The Faena Festival Kicks Off in Miami Beach, Promising ‘The Opposite’ of the Art Fair Experience

With the theme 'This Is Not America,' the spectacular assembly of performance and public art is free to the public.

Derrick Adams, America’s Playground (2018). Photo by Kris Tamburello, courtesy of Faena Art.

Last night, Argentinean real estate developer Alan Faena unveiled the inaugural Faena Festival, a free week-long art event that kicked off Miami Art Week ahead of Art Basel Miami Beach. Titled “This Is Not America,” after Alfredo Jaar’s seminal 1987 video art piece A Logo for America, the festival includes a series of artist performances and public art on the beach. Indeed, Jaar’s piece, strikingly, is floating just off shore, the animation reflected in the rippling ocean.

Four years ago, Faena hosted a traditional Argentine barbecue from chef Francis Mallmann on an empty lot overlooking the ocean in Miami Beach, promising to transform the neighborhood into a new arts district for the city. Following his increasingly ambitious art programming in the years since, last night was in many ways the culmination of Faena’s vision.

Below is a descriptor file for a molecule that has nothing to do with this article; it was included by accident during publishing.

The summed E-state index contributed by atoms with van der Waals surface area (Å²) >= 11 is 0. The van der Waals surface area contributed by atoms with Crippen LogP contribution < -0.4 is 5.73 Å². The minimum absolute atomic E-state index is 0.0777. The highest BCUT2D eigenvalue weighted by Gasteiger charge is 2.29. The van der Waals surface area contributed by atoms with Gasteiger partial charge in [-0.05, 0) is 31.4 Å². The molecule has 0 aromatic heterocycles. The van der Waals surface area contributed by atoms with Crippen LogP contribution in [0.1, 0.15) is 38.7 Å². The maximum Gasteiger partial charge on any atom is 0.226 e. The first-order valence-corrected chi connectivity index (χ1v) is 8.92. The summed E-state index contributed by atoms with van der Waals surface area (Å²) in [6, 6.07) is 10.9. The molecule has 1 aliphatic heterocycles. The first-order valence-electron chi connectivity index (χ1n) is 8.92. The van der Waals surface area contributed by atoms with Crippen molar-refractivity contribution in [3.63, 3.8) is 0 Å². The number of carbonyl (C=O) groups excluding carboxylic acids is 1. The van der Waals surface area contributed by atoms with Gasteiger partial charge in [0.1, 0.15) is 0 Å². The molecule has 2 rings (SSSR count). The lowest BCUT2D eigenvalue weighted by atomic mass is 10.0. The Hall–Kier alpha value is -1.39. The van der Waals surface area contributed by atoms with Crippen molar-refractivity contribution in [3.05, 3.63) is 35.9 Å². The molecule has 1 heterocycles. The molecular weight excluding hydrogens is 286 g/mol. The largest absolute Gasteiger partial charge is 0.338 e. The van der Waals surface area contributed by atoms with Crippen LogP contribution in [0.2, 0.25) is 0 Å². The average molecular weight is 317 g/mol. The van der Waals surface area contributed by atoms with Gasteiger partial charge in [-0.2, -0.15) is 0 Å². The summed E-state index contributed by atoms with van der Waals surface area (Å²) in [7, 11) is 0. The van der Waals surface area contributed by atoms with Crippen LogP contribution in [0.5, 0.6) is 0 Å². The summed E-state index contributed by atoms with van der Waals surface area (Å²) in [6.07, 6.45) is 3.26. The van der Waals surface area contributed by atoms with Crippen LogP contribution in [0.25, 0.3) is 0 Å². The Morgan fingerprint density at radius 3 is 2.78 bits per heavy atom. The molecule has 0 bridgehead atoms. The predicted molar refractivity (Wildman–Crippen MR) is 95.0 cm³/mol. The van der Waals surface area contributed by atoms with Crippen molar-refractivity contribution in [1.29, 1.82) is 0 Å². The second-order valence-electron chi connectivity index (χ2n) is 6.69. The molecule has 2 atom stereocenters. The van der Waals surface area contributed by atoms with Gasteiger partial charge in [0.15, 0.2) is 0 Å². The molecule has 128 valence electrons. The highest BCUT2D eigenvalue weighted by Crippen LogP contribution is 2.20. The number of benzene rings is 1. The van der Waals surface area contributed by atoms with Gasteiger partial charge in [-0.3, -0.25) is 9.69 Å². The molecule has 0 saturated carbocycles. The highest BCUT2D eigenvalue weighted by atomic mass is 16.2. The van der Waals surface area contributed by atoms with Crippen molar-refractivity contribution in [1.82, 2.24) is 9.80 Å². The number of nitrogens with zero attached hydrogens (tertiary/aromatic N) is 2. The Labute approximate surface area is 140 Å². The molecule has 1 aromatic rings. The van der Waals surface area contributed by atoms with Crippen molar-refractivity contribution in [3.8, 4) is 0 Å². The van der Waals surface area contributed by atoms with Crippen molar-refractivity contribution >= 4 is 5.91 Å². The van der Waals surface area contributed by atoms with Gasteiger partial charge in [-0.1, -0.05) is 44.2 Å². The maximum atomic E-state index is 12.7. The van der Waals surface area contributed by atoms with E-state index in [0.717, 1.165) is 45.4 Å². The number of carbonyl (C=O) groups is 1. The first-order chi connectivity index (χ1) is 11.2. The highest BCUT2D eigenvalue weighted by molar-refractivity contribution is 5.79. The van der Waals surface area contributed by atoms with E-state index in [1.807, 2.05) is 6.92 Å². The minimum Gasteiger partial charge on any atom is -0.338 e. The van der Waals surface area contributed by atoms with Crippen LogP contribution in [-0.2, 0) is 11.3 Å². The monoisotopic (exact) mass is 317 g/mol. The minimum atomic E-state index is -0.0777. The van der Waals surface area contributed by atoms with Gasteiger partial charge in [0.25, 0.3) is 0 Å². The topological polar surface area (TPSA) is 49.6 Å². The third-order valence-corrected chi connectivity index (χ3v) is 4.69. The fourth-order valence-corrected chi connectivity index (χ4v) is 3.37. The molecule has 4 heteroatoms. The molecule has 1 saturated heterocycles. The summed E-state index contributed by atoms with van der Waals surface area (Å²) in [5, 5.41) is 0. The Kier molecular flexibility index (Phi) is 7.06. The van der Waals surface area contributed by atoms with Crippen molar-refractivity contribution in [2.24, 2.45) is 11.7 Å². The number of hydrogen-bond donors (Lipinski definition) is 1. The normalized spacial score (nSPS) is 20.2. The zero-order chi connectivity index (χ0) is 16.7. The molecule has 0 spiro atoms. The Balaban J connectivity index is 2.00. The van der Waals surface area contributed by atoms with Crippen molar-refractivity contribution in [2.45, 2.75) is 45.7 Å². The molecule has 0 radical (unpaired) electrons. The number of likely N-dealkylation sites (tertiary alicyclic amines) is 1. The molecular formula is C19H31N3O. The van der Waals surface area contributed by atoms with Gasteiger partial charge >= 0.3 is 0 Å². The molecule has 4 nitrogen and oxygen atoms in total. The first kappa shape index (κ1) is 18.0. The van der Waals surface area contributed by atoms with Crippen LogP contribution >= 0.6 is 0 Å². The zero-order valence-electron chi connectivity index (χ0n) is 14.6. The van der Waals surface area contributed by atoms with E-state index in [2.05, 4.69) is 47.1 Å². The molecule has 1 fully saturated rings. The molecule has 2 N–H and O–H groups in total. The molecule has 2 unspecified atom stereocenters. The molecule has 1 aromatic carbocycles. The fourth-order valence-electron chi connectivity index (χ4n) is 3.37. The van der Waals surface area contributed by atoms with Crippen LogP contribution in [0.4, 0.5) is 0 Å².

“Our concept was to work together with the artists to offer to the community these performances and installations—and the most important thing is that it’s free and open to everybody,” Faena told artnet News. “In a moment where everything is about selling [or] the fair [or] buying, we are offering the opposite!”

To bring this ambitious project to life, Faena enlisted curator Zoe Lukov, who chose Jaar’s piece, first shown on the Times Square Spectacolor electronic billboard as part of the Public Art Fund’s long-running “Messages to the Public” series, as its inspiration.

Alfredo Jaar, A Logo for America (1987). Photo courtesy Galerie Lelong & Co., and the artist.

The Faena Festival “takes Alfredo’s iconic work as its point of departure to explore all of the manifold ways that we are American and what America means from south to north and back again,” said Lukov during the evening’s official remarks. “It explores America as a myth, as a concept, as a narrative, as an idea bigger than ourselves—bigger than the waters and borders that frame it. It hopes to image something new and open up a conversation to the multiplicity and to the cacophony that we are.”